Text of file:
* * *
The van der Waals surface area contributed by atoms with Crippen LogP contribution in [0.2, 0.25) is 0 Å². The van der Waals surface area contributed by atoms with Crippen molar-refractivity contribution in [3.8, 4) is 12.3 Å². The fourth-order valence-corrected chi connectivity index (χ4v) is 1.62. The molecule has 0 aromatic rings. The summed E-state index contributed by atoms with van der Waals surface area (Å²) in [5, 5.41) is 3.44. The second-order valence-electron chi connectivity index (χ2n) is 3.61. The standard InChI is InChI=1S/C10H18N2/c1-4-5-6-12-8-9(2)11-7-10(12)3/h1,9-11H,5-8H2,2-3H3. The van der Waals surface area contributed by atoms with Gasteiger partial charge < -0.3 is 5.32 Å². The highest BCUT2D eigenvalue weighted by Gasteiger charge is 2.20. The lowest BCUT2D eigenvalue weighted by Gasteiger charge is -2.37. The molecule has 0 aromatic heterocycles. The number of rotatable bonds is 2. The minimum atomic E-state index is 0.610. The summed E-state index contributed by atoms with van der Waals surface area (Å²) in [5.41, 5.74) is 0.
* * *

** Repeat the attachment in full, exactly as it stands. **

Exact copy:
The van der Waals surface area contributed by atoms with Crippen LogP contribution in [0.2, 0.25) is 0 Å². The van der Waals surface area contributed by atoms with Crippen molar-refractivity contribution in [3.8, 4) is 12.3 Å². The fourth-order valence-corrected chi connectivity index (χ4v) is 1.62. The molecule has 0 aromatic rings. The summed E-state index contributed by atoms with van der Waals surface area (Å²) in [5, 5.41) is 3.44. The second-order valence-electron chi connectivity index (χ2n) is 3.61. The standard InChI is InChI=1S/C10H18N2/c1-4-5-6-12-8-9(2)11-7-10(12)3/h1,9-11H,5-8H2,2-3H3. The van der Waals surface area contributed by atoms with Gasteiger partial charge < -0.3 is 5.32 Å². The highest BCUT2D eigenvalue weighted by Gasteiger charge is 2.20. The lowest BCUT2D eigenvalue weighted by Gasteiger charge is -2.37. The molecule has 0 aromatic heterocycles. The number of rotatable bonds is 2. The minimum atomic E-state index is 0.610. The summed E-state index contributed by atoms with van der Waals surface area (Å²) in [5.41, 5.74) is 0.